Finally, Washington Is Ready to Play Ball

On July 9, North Korea announced its willingness to return to six-party discussions, after exiting negotiations more than a year ago. Anticipating the next round of talks, analyst Jonathan D. Pollack reviews the Bush administration's interaction with Pyongyang during "this oddest and most slow moving of crises." In the past, Washington has sought an unequivocal end to North Korea's nuclear program and avoided the step-by-step approach of the Clinton administration. But the failure of this policy to reach the desired results may have finally convinced the administration to change its tune, realizing that "another round of talks necessitates more than simply meeting, but also taking substantive steps towards agreement." Pollack forecasts the goals that the US and North Korea will seek when they meet in Beijing, but he emphasizes that successful negotiations depend on the willingness of both countries to leave behind the "ritualized posturing" of earlier talks and to make the uncomfortable concessions that nevertheless have the potential to transform the region. – YaleGlobal

Finally, Washington Is Ready to Play Ball

But will North Korea now agree on a price to eliminate its nuclear arsenal?
Jonathan D. Pollack
Tuesday, July 19, 2005
Cheers for nuclear-free Korea! US Secretary of State Madeleine Albright and North Korea's Kim Jong-il in 2000. Will there be a return to negotiations?

NEWPORT, Rhode Island: For the first time since the unraveling of the Agreed Framework accords in late 2002, there is guarded optimism about progress on the North Korean nuclear issue. On July 9, following a 13-month hiatus, North Korea announced its return to the six-party discussions. In word if not yet in deed, both Washington and Pyongyang have signaled an interest in negotiation – distinct from the ritualized posturing in previous talks. However, unless there is willingness to modify the profoundly divergent interests and expectations separating both countries, an actual diplomatic breakthrough could prove illusory.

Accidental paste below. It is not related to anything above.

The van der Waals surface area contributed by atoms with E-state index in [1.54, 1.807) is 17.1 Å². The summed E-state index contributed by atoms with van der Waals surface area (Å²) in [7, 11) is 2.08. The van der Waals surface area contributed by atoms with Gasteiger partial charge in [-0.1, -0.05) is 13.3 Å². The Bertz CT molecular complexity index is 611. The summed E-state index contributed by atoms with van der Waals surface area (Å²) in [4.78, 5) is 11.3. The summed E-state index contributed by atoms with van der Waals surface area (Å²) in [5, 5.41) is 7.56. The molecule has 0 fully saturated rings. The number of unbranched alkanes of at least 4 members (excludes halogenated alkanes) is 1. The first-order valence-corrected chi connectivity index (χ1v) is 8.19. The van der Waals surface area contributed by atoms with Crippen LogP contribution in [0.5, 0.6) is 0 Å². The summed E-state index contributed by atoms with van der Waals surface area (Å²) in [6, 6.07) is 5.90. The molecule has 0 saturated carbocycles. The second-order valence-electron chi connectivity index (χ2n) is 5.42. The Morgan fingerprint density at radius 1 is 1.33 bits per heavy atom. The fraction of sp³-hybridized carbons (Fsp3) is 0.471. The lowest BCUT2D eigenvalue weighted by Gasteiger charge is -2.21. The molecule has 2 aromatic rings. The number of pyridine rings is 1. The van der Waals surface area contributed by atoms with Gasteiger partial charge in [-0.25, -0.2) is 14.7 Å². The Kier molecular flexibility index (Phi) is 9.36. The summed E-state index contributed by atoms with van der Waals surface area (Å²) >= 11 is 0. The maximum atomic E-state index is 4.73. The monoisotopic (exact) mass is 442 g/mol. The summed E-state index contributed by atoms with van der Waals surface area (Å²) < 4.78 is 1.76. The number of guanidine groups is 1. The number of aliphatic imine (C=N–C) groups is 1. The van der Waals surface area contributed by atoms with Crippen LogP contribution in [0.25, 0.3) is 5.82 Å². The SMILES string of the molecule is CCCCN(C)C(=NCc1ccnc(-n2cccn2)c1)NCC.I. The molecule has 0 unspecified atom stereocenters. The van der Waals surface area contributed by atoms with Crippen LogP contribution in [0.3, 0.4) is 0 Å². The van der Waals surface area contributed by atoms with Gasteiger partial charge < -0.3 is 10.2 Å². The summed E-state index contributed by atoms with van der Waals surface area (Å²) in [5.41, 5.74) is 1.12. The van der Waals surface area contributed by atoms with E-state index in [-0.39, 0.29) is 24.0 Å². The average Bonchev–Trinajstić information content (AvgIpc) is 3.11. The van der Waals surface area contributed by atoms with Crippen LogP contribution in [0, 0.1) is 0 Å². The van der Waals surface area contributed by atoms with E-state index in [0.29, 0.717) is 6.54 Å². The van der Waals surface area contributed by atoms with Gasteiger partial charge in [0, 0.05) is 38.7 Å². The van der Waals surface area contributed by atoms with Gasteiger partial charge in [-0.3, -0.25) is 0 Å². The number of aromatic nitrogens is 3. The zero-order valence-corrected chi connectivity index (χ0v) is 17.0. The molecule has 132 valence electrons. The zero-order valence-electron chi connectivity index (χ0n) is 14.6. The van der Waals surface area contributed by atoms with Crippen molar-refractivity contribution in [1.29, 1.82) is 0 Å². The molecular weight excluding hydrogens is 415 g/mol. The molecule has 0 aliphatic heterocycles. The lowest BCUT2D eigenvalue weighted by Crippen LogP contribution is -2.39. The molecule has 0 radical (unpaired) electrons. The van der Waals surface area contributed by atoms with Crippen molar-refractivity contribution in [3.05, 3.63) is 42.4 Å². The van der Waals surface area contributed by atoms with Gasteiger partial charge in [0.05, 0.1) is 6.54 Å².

During President Bush's first term, senior US policy makers repeatedly called for a "diplomatic solution" to the nuclear impasse. But they expected a solution to somehow materialize without negotiations. The US wanted North Korea to commit unequivocally and comprehensively to dismantle its entire nuclear infrastructure. Washington adamantly opposed any outcome that might enable the North to reconstitute its weapons program. The administration's stance was born out of its profound antipathies toward Pyongyang and an aversion to the step-by-step approach to conciliation pursued by President Clinton – an aversion demonstrated in official avoidance of the word "negotiations" to describe the Korean denuclearization process. Responding in kind to Washington's unequivocal stance, the North claimed in February 2005 to possess an unspecified number of finished weapons and pledged to expand its inventory.

Despite the presumed danger of nuclear weapons proliferation, American policy has demonstrated a seeming lack of urgency during this protracted nuclear standoff. Some US officials believed there were no possible circumstances under which North Korea would forego its emergent capabilities. Senior officials also contended that China and South Korea could bring far greater pressure to bear on the DPRK, but neither state seemed inclined to move toward more coercive options. Both Washington and Pyongyang seemed prepared to play for time in this oddest and most slow moving of crises.